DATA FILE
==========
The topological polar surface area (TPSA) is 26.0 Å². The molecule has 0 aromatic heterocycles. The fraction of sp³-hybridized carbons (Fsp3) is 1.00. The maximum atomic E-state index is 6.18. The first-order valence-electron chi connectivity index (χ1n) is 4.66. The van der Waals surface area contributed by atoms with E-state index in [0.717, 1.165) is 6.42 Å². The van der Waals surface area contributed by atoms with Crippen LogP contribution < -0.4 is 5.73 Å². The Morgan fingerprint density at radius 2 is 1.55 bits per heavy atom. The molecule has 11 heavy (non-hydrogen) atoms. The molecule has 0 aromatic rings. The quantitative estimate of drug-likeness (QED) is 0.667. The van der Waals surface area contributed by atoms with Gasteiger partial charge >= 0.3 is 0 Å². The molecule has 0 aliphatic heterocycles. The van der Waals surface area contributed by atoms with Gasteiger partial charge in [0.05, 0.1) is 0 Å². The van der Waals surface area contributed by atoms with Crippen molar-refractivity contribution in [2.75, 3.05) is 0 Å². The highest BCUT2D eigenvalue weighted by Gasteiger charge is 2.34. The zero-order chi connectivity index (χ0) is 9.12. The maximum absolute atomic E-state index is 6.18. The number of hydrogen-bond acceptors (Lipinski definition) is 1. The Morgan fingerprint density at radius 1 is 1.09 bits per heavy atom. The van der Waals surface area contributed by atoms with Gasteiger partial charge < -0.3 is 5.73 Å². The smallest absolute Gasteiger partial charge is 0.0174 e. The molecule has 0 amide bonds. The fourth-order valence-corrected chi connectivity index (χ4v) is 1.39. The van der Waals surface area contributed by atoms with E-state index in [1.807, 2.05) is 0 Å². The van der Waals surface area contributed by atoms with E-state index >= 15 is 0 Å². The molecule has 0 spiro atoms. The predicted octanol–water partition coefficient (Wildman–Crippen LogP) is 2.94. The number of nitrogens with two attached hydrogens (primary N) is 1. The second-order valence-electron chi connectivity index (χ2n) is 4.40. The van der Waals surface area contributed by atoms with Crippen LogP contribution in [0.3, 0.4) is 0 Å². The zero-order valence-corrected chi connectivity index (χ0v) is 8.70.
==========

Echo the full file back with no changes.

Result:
The topological polar surface area (TPSA) is 26.0 Å². The molecule has 0 aromatic heterocycles. The fraction of sp³-hybridized carbons (Fsp3) is 1.00. The maximum atomic E-state index is 6.18. The first-order valence-electron chi connectivity index (χ1n) is 4.66. The van der Waals surface area contributed by atoms with E-state index in [0.717, 1.165) is 6.42 Å². The van der Waals surface area contributed by atoms with Crippen LogP contribution < -0.4 is 5.73 Å². The Morgan fingerprint density at radius 2 is 1.55 bits per heavy atom. The molecule has 11 heavy (non-hydrogen) atoms. The molecule has 0 aromatic rings. The quantitative estimate of drug-likeness (QED) is 0.667. The van der Waals surface area contributed by atoms with Gasteiger partial charge >= 0.3 is 0 Å². The molecule has 0 aliphatic heterocycles. The van der Waals surface area contributed by atoms with Gasteiger partial charge in [0.05, 0.1) is 0 Å². The van der Waals surface area contributed by atoms with Crippen molar-refractivity contribution in [2.75, 3.05) is 0 Å². The highest BCUT2D eigenvalue weighted by Gasteiger charge is 2.34. The zero-order chi connectivity index (χ0) is 9.12. The maximum absolute atomic E-state index is 6.18. The number of hydrogen-bond acceptors (Lipinski definition) is 1. The Morgan fingerprint density at radius 1 is 1.09 bits per heavy atom. The van der Waals surface area contributed by atoms with Gasteiger partial charge < -0.3 is 5.73 Å². The smallest absolute Gasteiger partial charge is 0.0174 e. The molecule has 0 amide bonds. The fourth-order valence-corrected chi connectivity index (χ4v) is 1.39. The van der Waals surface area contributed by atoms with E-state index in [1.807, 2.05) is 0 Å². The van der Waals surface area contributed by atoms with E-state index >= 15 is 0 Å². The molecule has 0 spiro atoms. The predicted octanol–water partition coefficient (Wildman–Crippen LogP) is 2.94. The number of nitrogens with two attached hydrogens (primary N) is 1. The second-order valence-electron chi connectivity index (χ2n) is 4.40. The van der Waals surface area contributed by atoms with Crippen LogP contribution in [0.3, 0.4) is 0 Å². The zero-order valence-corrected chi connectivity index (χ0v) is 8.70.